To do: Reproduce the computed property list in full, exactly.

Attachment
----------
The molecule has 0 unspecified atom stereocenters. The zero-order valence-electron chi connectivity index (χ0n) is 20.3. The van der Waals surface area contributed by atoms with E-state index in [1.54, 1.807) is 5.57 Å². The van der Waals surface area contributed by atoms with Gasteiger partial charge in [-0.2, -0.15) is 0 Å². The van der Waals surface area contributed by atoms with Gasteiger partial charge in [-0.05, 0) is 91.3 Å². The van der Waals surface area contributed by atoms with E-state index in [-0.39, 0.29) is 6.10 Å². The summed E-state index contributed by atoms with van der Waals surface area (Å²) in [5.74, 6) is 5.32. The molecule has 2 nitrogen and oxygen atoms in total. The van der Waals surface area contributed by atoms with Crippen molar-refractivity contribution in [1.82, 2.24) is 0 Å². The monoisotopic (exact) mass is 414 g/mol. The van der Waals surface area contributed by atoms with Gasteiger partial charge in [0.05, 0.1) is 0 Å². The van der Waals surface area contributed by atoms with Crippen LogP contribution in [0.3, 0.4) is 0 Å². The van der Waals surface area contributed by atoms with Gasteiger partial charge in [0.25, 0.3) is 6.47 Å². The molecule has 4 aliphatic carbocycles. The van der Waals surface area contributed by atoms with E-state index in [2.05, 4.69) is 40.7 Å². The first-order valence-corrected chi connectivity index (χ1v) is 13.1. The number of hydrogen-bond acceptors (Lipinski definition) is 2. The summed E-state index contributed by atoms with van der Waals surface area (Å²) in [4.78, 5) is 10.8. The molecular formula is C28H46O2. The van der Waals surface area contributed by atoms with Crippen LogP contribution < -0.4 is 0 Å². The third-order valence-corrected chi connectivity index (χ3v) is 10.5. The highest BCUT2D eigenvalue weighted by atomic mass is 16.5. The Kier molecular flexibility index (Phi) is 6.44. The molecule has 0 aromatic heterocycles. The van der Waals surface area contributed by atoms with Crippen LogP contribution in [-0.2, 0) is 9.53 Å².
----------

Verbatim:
The molecule has 0 unspecified atom stereocenters. The zero-order valence-electron chi connectivity index (χ0n) is 20.3. The van der Waals surface area contributed by atoms with E-state index in [1.54, 1.807) is 5.57 Å². The van der Waals surface area contributed by atoms with Gasteiger partial charge in [-0.2, -0.15) is 0 Å². The van der Waals surface area contributed by atoms with Gasteiger partial charge in [-0.05, 0) is 91.3 Å². The van der Waals surface area contributed by atoms with E-state index in [-0.39, 0.29) is 6.10 Å². The summed E-state index contributed by atoms with van der Waals surface area (Å²) in [5.74, 6) is 5.32. The molecule has 2 nitrogen and oxygen atoms in total. The van der Waals surface area contributed by atoms with Crippen molar-refractivity contribution in [1.82, 2.24) is 0 Å². The monoisotopic (exact) mass is 414 g/mol. The van der Waals surface area contributed by atoms with Gasteiger partial charge in [0.05, 0.1) is 0 Å². The van der Waals surface area contributed by atoms with Crippen LogP contribution in [0.3, 0.4) is 0 Å². The van der Waals surface area contributed by atoms with Gasteiger partial charge in [0.25, 0.3) is 6.47 Å². The molecule has 4 aliphatic carbocycles. The van der Waals surface area contributed by atoms with E-state index in [2.05, 4.69) is 40.7 Å². The first-order valence-corrected chi connectivity index (χ1v) is 13.1. The number of hydrogen-bond acceptors (Lipinski definition) is 2. The summed E-state index contributed by atoms with van der Waals surface area (Å²) in [4.78, 5) is 10.8. The molecular formula is C28H46O2. The van der Waals surface area contributed by atoms with Crippen LogP contribution < -0.4 is 0 Å². The third-order valence-corrected chi connectivity index (χ3v) is 10.5. The highest BCUT2D eigenvalue weighted by atomic mass is 16.5. The Kier molecular flexibility index (Phi) is 6.44. The molecule has 0 aromatic heterocycles. The van der Waals surface area contributed by atoms with Crippen LogP contribution in [-0.2, 0) is 9.53 Å².